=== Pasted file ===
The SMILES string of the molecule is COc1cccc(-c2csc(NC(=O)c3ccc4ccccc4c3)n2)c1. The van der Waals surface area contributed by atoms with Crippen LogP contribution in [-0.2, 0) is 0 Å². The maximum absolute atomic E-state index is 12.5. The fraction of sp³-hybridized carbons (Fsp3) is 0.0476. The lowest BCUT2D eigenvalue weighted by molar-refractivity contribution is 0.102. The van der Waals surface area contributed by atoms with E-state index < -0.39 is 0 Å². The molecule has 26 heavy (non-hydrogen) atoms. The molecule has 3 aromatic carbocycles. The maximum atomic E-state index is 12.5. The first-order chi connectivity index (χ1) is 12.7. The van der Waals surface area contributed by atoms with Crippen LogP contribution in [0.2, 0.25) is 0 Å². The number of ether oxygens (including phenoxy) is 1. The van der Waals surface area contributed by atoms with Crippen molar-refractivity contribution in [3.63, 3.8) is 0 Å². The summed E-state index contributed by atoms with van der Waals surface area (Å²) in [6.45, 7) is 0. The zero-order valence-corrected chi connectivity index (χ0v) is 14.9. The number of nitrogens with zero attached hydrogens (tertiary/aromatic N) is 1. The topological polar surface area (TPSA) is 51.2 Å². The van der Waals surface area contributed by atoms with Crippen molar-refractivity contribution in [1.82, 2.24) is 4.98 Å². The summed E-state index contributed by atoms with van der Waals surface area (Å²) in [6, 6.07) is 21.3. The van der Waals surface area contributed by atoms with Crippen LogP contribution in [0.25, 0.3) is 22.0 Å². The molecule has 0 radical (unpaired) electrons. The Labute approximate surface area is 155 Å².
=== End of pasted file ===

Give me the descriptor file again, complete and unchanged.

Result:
The SMILES string of the molecule is COc1cccc(-c2csc(NC(=O)c3ccc4ccccc4c3)n2)c1. The van der Waals surface area contributed by atoms with Crippen LogP contribution in [-0.2, 0) is 0 Å². The maximum absolute atomic E-state index is 12.5. The fraction of sp³-hybridized carbons (Fsp3) is 0.0476. The lowest BCUT2D eigenvalue weighted by molar-refractivity contribution is 0.102. The van der Waals surface area contributed by atoms with E-state index < -0.39 is 0 Å². The molecule has 26 heavy (non-hydrogen) atoms. The molecule has 3 aromatic carbocycles. The maximum atomic E-state index is 12.5. The first-order chi connectivity index (χ1) is 12.7. The van der Waals surface area contributed by atoms with Crippen LogP contribution in [0.2, 0.25) is 0 Å². The number of ether oxygens (including phenoxy) is 1. The van der Waals surface area contributed by atoms with Crippen molar-refractivity contribution in [3.63, 3.8) is 0 Å². The summed E-state index contributed by atoms with van der Waals surface area (Å²) in [6.45, 7) is 0. The zero-order valence-corrected chi connectivity index (χ0v) is 14.9. The number of nitrogens with zero attached hydrogens (tertiary/aromatic N) is 1. The topological polar surface area (TPSA) is 51.2 Å². The van der Waals surface area contributed by atoms with Crippen molar-refractivity contribution in [1.82, 2.24) is 4.98 Å². The summed E-state index contributed by atoms with van der Waals surface area (Å²) in [6, 6.07) is 21.3. The van der Waals surface area contributed by atoms with Crippen LogP contribution in [0.25, 0.3) is 22.0 Å². The molecule has 0 radical (unpaired) electrons. The Labute approximate surface area is 155 Å².